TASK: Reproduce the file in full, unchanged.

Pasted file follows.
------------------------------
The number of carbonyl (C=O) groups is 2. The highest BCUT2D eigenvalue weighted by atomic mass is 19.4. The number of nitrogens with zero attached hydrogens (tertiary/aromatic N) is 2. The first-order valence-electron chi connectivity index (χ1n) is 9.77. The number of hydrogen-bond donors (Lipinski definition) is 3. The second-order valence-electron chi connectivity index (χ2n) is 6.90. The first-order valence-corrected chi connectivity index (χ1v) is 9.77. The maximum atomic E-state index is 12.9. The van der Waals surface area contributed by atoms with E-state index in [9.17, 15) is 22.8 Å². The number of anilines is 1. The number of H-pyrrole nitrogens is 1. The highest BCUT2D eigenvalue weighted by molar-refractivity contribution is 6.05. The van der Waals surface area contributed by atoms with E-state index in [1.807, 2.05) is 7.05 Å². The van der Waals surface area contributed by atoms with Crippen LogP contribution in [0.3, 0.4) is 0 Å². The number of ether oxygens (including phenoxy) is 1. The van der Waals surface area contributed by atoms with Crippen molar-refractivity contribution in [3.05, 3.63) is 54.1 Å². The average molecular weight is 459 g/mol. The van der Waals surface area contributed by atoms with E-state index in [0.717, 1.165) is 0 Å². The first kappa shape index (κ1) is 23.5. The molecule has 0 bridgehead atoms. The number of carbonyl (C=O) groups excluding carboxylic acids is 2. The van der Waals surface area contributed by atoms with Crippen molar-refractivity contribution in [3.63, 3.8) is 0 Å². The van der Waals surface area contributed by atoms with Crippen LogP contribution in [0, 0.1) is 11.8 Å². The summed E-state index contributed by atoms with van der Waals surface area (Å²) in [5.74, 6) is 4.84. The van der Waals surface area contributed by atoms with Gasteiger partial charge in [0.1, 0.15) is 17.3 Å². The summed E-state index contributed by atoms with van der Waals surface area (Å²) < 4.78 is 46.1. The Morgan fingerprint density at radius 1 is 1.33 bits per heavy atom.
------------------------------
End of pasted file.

The number of carbonyl (C=O) groups is 2. The highest BCUT2D eigenvalue weighted by atomic mass is 19.4. The number of nitrogens with zero attached hydrogens (tertiary/aromatic N) is 2. The first-order valence-electron chi connectivity index (χ1n) is 9.77. The number of hydrogen-bond donors (Lipinski definition) is 3. The second-order valence-electron chi connectivity index (χ2n) is 6.90. The first-order valence-corrected chi connectivity index (χ1v) is 9.77. The maximum atomic E-state index is 12.9. The van der Waals surface area contributed by atoms with E-state index in [9.17, 15) is 22.8 Å². The number of anilines is 1. The number of H-pyrrole nitrogens is 1. The highest BCUT2D eigenvalue weighted by molar-refractivity contribution is 6.05. The van der Waals surface area contributed by atoms with E-state index in [1.807, 2.05) is 7.05 Å². The van der Waals surface area contributed by atoms with Crippen LogP contribution in [0.3, 0.4) is 0 Å². The number of ether oxygens (including phenoxy) is 1. The van der Waals surface area contributed by atoms with Crippen molar-refractivity contribution in [3.05, 3.63) is 54.1 Å². The average molecular weight is 459 g/mol. The van der Waals surface area contributed by atoms with E-state index in [0.717, 1.165) is 0 Å². The first kappa shape index (κ1) is 23.5. The molecule has 0 bridgehead atoms. The number of carbonyl (C=O) groups excluding carboxylic acids is 2. The van der Waals surface area contributed by atoms with Crippen molar-refractivity contribution in [3.63, 3.8) is 0 Å². The van der Waals surface area contributed by atoms with Crippen LogP contribution in [0, 0.1) is 11.8 Å². The summed E-state index contributed by atoms with van der Waals surface area (Å²) in [5.74, 6) is 4.84. The van der Waals surface area contributed by atoms with Gasteiger partial charge in [0.1, 0.15) is 17.3 Å². The summed E-state index contributed by atoms with van der Waals surface area (Å²) < 4.78 is 46.1. The Morgan fingerprint density at radius 1 is 1.33 bits per heavy atom.